Lawn sign debate in Westport gets heated

WESTPORT — The signs were all there and that is the problem.

Chip Stephens thinks there are too many lawn signs around town and because he’s a member of the Planning and Zoning Commission (P&Z) and heads the commission’s enforcement sub-committee, took it upon himself eight years ago to start enforcing the town’s temporary sign policy.

“Above all, we don’t allow commercial signs because if we allow that we’re going to look like Norwalk or Fairfield,” Stephens said, adding signs for advertising charitable events are limited to a maximum of 15 and may be erected no more than two weeks before the event and must be removed within two days following the event.

Political signs on public property are exempt from the temporary sign policy because they are considered an expression of free speech, the sign policy states.

“Some people decide the rules don’t fit them and get as many signs out there as they can. They just put signs on every intersection and it’s an abomination,” Stephens said.

Two to three times a month, Stephens and his fellow zoning member and enforcement committee co-chairman Al Gratrix head out in Stephens station wagon and take down signs that violate the policy, he said.

The prevalence of signs promoting commercial ventures most irritates Stephens, he said, but he’s also annoyed when signs advertising charitable events don’t get a permit from Town Hall to be placed on public property and follow the 15-sign maximum.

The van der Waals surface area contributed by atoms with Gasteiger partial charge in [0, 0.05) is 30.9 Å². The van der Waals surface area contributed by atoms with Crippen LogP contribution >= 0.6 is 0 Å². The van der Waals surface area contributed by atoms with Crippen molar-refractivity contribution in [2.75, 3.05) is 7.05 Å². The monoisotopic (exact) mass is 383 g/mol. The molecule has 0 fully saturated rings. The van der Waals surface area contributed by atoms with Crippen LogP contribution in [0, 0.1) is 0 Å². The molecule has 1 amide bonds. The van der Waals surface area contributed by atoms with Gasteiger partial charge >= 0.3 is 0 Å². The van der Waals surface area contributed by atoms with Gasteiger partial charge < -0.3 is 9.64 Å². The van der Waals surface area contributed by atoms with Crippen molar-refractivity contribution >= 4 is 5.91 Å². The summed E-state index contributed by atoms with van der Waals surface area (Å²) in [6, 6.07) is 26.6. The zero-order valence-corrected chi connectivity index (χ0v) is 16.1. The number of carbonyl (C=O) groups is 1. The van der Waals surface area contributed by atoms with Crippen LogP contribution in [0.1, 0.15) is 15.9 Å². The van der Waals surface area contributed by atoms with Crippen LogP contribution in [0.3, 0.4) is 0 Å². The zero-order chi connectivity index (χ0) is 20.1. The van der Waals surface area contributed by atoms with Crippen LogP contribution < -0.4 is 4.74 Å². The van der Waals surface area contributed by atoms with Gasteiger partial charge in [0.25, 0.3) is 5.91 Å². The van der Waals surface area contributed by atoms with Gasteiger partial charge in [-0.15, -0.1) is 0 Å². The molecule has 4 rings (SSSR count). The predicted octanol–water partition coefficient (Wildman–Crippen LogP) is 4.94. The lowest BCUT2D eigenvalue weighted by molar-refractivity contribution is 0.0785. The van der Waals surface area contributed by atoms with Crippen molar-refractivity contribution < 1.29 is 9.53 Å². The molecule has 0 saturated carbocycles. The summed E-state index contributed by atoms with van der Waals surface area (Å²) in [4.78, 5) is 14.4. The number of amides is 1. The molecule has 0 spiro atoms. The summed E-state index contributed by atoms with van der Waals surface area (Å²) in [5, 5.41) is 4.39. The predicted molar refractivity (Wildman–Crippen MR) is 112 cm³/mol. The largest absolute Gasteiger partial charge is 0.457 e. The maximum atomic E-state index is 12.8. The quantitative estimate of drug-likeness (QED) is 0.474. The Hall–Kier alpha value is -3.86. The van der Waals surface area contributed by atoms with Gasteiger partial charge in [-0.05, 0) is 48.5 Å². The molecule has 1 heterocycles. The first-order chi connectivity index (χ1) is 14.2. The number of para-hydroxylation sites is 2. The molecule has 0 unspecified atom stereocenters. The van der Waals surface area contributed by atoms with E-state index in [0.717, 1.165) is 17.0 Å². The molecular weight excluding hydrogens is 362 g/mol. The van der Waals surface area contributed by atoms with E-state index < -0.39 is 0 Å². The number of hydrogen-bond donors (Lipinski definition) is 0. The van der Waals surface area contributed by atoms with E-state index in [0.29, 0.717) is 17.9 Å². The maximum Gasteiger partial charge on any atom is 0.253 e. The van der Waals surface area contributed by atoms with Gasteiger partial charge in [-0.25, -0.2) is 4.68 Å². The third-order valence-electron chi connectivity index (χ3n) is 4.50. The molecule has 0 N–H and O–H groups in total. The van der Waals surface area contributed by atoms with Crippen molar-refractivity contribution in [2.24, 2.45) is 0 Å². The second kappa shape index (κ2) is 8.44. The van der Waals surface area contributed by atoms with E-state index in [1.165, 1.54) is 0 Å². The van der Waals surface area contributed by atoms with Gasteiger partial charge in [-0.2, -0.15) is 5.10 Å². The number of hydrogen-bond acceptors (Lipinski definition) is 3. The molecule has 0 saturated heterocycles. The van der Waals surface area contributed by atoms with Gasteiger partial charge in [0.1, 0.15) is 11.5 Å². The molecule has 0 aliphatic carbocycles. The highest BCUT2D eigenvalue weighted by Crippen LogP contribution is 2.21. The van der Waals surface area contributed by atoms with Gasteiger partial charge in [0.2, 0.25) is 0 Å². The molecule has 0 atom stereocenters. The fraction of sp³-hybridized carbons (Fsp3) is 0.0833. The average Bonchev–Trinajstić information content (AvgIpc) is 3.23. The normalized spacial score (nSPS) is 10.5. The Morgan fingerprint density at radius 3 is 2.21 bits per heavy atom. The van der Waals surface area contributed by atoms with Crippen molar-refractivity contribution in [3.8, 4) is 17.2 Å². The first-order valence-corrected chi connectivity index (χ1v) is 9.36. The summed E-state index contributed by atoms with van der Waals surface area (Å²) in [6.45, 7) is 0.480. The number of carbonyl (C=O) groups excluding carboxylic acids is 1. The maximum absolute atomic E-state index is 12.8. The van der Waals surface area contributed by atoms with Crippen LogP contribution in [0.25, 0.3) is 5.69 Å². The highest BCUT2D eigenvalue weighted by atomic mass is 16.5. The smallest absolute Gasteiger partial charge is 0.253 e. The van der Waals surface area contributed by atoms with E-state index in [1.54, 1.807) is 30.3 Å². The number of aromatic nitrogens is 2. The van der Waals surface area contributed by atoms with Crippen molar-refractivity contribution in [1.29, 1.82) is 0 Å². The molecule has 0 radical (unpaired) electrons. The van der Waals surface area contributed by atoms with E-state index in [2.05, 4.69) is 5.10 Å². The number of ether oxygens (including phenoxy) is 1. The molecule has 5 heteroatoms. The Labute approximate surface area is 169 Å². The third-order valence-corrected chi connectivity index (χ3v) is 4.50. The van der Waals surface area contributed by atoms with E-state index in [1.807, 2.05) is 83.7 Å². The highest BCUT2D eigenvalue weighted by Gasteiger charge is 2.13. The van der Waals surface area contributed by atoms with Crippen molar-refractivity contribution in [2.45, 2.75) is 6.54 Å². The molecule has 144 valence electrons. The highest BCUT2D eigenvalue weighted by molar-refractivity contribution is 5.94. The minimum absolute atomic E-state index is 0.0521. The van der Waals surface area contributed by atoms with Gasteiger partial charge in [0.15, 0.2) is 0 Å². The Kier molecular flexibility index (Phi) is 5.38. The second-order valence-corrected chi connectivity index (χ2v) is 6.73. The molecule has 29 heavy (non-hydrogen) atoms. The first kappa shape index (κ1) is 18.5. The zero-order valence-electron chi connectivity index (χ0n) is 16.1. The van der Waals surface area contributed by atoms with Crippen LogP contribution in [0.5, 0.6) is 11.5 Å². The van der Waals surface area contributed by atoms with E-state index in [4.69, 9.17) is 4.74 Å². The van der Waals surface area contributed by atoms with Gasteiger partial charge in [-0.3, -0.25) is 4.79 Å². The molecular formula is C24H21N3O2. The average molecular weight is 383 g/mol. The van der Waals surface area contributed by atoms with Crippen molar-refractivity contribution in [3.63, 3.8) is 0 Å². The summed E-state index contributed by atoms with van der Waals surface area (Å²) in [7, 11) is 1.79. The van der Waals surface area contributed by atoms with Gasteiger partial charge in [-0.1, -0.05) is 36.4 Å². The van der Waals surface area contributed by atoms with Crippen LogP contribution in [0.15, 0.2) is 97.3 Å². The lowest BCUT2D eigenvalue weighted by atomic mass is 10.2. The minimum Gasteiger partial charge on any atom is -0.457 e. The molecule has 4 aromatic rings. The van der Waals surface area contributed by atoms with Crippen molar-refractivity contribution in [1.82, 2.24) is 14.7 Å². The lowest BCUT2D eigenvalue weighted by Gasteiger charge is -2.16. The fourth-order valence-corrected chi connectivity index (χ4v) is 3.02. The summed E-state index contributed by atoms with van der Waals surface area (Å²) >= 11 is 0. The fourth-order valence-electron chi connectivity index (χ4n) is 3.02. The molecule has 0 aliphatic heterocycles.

Stephens said he recently took down three signs advertising the Library book sale and three signs advertising the Westport Downtown Merchants Association for not following the sign policy.

Stephens’ action frustrated library book sale co-chair Dick Lowenstein.

“If somebody violates a P&Z regulation there’s a process for filing a complaint,” said Lowenstein. “If you see a sign in a store window that violates a regulation, you don’t tear it down, you file a complaint.”

Westport-Weston Chamber of Commerce Executive Director Matthew Mandell concurred.

“The unilateral removal of these signs is problematic at best,” he said.

Several leaders of local nonprofits, including Lowenstein, Mandell and representatives of Wakeman Town Farm, the Westport Historical Society, and Homes with Hope, attended the enforcement committee’s July 18 meeting to voice their frustration about the policy.

“Lawn signs are the most economical way for nonprofits to promote their events. These events are the heart and soul of our community,” Mandell said. “Having to mark down where each of your signs is just bureaucratic nonsense.”

Part of the issue with town’s temporary sign policy stems from the difficulty of enforcement, a statement from the office of First Selectman Jim Marpe read.

“The P&Z does not have the staff to enforce that regulation, so in the past and at various times, one or two of the P&Z commissioners have taken on that role to enforce the regulations, and they have removed the signs,” the statement reads.

Moreover, the zoning regulation around temporary signs and the selectman’s office policy on sign’s don’t line-up, said zoning commissioner and sign sub-committee head Cathy Walsh.

“It’s long overdue that we looked at the sign regulation,” Walsh said, adding her committee plans to do so in the month ahead.; 203-842-2638; @SophieCVaughan1